Phillip Aijan

Phillip Aijian received an MA in creative writing from the University of Missouri, and he is currently pursuing a PhD in English at the University of California, Irvine. His poems have been published in Literary Laundry, ZZYZZYVA, St. Katherine Review, and Heron Tree. He lives with his wife, guitars, and cat in Fullerton, California, and is slowly assembling material for his third studio album.


I know batteries work, but have no idea how.
They fit so easily in the palm, like an egg or rock

with a cross and a dash at either end. The cross
and the dash, my old foes from algebra,

calling into question whether or not a number
could exist. In the offing, Ben Franklin sends out

more line for his kite, drifting it toward a thunderhead
like a fly toward a certain trout in a certain river,

perhaps the Merrimack. One day I will sit
in a bedside darkness, with a son or daughter asking

the kinds of questions that invariably come after a day
of playing outside, after a washing behind the ears.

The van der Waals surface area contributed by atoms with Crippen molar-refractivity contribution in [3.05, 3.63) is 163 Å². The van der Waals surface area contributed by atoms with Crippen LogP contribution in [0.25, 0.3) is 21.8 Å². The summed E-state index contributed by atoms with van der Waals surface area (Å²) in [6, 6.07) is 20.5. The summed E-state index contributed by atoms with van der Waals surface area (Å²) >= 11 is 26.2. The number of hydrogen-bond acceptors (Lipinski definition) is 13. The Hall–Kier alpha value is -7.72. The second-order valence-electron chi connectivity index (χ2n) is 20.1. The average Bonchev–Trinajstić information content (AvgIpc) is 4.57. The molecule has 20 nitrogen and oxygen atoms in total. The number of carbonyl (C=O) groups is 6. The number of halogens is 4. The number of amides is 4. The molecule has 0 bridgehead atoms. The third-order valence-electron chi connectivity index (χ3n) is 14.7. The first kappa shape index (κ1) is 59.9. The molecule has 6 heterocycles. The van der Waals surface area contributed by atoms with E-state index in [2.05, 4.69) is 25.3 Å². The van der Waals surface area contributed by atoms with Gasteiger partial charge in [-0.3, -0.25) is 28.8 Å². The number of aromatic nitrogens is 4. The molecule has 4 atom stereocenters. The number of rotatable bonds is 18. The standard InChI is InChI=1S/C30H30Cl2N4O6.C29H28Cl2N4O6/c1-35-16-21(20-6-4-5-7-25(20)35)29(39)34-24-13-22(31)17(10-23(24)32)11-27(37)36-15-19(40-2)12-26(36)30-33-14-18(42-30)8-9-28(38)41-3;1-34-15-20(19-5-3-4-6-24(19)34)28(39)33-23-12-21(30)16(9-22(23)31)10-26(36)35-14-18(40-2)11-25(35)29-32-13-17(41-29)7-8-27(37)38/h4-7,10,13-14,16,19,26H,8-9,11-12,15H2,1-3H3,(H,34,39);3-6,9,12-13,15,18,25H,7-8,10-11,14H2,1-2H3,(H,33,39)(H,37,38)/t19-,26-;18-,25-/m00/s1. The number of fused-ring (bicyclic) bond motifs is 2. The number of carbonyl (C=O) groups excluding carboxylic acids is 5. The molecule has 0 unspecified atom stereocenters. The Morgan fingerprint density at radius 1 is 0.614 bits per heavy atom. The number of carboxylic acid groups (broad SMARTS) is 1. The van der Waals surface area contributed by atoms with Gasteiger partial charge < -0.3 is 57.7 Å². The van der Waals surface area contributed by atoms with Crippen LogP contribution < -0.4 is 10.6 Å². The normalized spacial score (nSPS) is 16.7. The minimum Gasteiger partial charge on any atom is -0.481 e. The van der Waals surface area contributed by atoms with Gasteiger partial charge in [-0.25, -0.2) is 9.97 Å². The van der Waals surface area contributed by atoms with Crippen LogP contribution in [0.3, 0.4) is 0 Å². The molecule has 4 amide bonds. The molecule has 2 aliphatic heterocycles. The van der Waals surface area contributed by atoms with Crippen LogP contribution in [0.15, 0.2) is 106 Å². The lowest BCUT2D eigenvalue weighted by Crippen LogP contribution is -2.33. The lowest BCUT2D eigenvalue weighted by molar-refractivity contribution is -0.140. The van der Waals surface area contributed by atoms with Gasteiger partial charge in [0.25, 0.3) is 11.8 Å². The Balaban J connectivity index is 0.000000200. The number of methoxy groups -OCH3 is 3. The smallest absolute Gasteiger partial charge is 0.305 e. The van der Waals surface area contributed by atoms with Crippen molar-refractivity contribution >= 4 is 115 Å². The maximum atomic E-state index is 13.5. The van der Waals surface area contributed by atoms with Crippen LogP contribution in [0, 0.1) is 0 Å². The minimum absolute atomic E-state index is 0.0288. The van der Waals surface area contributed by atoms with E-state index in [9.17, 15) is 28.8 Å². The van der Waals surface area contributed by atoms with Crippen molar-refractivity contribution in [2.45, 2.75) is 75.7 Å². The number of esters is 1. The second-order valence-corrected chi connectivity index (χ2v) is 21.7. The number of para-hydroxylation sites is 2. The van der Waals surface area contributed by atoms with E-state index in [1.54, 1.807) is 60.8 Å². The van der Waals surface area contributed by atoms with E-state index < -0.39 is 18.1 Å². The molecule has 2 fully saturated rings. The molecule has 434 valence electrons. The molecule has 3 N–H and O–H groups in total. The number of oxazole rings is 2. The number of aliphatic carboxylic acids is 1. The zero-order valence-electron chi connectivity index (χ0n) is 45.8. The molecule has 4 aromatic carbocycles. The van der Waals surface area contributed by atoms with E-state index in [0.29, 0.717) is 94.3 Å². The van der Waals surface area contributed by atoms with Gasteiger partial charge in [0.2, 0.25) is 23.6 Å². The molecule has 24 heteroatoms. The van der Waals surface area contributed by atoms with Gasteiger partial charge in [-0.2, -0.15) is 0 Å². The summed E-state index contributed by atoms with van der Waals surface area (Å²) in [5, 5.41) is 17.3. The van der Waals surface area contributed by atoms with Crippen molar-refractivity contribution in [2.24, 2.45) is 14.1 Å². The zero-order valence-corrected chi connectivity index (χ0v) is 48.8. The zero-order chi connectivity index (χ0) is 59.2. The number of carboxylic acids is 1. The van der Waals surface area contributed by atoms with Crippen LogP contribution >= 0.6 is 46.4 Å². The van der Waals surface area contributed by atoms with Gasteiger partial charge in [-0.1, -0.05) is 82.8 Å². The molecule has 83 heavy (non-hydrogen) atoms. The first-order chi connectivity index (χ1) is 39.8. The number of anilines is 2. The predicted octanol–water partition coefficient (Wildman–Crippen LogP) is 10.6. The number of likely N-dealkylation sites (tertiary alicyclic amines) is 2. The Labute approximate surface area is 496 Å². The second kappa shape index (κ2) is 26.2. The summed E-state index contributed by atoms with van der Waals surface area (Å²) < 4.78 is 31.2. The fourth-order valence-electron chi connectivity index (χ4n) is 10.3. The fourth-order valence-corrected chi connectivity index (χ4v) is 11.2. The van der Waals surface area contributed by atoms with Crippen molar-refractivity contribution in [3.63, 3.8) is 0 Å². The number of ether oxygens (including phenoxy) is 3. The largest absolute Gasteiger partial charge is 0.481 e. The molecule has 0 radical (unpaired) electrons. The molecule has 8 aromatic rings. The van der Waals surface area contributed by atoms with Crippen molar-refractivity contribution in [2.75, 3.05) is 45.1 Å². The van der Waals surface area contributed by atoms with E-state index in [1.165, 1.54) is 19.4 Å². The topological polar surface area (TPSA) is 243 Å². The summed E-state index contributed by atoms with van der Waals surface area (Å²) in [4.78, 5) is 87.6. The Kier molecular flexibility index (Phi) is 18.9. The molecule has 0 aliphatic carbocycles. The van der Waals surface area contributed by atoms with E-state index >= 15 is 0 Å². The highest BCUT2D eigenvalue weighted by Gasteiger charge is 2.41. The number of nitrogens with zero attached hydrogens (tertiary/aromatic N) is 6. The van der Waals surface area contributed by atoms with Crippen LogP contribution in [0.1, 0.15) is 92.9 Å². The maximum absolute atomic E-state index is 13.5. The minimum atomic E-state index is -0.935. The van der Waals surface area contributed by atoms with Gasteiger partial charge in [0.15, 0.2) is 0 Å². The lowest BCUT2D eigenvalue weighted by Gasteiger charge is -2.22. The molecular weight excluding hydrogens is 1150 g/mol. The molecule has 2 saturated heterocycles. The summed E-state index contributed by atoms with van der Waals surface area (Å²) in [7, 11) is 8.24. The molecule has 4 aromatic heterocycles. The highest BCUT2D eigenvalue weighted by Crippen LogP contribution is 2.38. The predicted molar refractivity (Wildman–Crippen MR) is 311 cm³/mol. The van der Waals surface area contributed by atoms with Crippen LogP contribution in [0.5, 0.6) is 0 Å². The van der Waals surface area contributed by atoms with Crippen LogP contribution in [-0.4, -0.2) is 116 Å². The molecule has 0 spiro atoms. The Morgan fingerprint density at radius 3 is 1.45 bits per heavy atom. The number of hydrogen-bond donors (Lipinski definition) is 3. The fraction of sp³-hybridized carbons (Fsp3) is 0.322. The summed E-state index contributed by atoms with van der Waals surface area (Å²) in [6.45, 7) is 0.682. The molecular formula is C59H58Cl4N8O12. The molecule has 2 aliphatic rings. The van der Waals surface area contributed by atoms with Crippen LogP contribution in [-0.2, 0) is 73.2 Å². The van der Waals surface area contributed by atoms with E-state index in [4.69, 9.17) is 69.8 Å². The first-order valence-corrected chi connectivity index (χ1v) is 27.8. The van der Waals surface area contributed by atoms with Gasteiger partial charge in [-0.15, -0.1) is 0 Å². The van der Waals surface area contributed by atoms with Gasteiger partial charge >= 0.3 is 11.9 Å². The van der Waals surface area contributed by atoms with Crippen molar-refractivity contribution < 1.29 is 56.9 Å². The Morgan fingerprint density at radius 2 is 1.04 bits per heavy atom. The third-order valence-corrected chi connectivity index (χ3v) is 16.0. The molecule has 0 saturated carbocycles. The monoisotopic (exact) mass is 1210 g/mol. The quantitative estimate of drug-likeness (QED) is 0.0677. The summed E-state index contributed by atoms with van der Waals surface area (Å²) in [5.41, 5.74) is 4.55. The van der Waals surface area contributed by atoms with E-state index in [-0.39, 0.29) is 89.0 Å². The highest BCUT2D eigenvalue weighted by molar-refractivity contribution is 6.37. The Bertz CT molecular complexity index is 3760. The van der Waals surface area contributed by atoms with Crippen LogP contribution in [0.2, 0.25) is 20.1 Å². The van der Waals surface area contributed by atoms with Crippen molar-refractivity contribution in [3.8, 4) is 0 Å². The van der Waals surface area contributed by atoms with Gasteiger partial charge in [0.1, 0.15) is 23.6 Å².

Where do lightning bolts come from? What are they made of,
and why are they so loud? By that time, perhaps my shelf

will be equipped with manuals containing warnings
about circuit breakers in the event I hazard

the devil’s territory of home repair.
Consider the vocabulary—electron, conductivity

charge, current. I may as well talk about gods—
deities in a pantheon with ever invisible qualities.


Sitting in a wicker chair next to the bed, I will I raise my arms
in the glow of a nightlight. An angel’s education, I explain

begins with watching and listening. How they watched at the garden
as Adam tried words for the first time, tasting each sound, savoring

the name of his wife. He spoke and left ‘rose,’ ‘pelican,’ ‘lamb’ in his path.
God said, ‘Go and do likewise.’ The angels tend a new garden

to make up for Eden, caring for flowers and trees only they and God know.
Once a day, the Spirit takes the finest of flowers and fruits, dropping them ablaze

into the sun—sweetening the light the way song sweetens a word. A cloud
may trap some light, storing it weeks, even months, until it grows so full

and hot the light breaks out, cracking the cloud and striking the earth like a spear…
and here I will pray that sleep has finally set in—what do I know

about gathering light? I am all practice and no understanding,
my shadow my alibi—I do not lie, but trade one ineffable

for another. Where does the light go? Who gathers it and how? I return
to the knowledge in my hands cradling my dad’s guitar,

full of its own darkness. What was that tune he sung the fall
I charged through my high school physics class, ever baffled

by those crosses and dashes, so secure in the textbook, but falling
from the pages of my homework and tests like ashes, like loosed glitter?